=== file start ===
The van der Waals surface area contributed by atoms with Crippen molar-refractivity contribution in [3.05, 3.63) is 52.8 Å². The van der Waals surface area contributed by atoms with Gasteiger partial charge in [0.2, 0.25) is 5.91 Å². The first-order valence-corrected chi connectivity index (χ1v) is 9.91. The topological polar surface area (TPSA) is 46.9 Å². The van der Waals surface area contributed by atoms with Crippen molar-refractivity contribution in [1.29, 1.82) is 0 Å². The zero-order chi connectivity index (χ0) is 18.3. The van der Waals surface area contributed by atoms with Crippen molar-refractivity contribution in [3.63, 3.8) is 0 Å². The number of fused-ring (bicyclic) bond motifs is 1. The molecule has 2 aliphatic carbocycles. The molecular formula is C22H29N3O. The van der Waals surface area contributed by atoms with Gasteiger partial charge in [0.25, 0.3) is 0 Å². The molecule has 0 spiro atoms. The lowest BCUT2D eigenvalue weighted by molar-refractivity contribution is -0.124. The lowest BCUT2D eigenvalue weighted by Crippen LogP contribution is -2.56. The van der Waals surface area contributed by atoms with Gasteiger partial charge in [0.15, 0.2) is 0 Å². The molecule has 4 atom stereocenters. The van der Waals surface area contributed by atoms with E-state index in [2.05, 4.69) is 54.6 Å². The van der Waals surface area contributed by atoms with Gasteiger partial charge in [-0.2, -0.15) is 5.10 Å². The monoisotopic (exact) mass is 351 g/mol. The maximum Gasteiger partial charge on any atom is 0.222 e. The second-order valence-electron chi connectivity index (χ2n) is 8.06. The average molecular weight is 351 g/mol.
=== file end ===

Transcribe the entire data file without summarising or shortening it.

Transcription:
The van der Waals surface area contributed by atoms with Crippen molar-refractivity contribution in [3.05, 3.63) is 52.8 Å². The van der Waals surface area contributed by atoms with Gasteiger partial charge in [0.2, 0.25) is 5.91 Å². The first-order valence-corrected chi connectivity index (χ1v) is 9.91. The topological polar surface area (TPSA) is 46.9 Å². The van der Waals surface area contributed by atoms with Crippen molar-refractivity contribution in [1.29, 1.82) is 0 Å². The zero-order chi connectivity index (χ0) is 18.3. The van der Waals surface area contributed by atoms with Crippen molar-refractivity contribution in [3.63, 3.8) is 0 Å². The number of fused-ring (bicyclic) bond motifs is 1. The molecule has 2 aliphatic carbocycles. The molecular formula is C22H29N3O. The van der Waals surface area contributed by atoms with Gasteiger partial charge in [0.25, 0.3) is 0 Å². The molecule has 0 spiro atoms. The lowest BCUT2D eigenvalue weighted by molar-refractivity contribution is -0.124. The lowest BCUT2D eigenvalue weighted by Crippen LogP contribution is -2.56. The van der Waals surface area contributed by atoms with Gasteiger partial charge in [0.15, 0.2) is 0 Å². The molecule has 4 atom stereocenters. The van der Waals surface area contributed by atoms with E-state index in [2.05, 4.69) is 54.6 Å². The van der Waals surface area contributed by atoms with Gasteiger partial charge in [-0.2, -0.15) is 5.10 Å². The monoisotopic (exact) mass is 351 g/mol. The maximum Gasteiger partial charge on any atom is 0.222 e. The second-order valence-electron chi connectivity index (χ2n) is 8.06. The average molecular weight is 351 g/mol.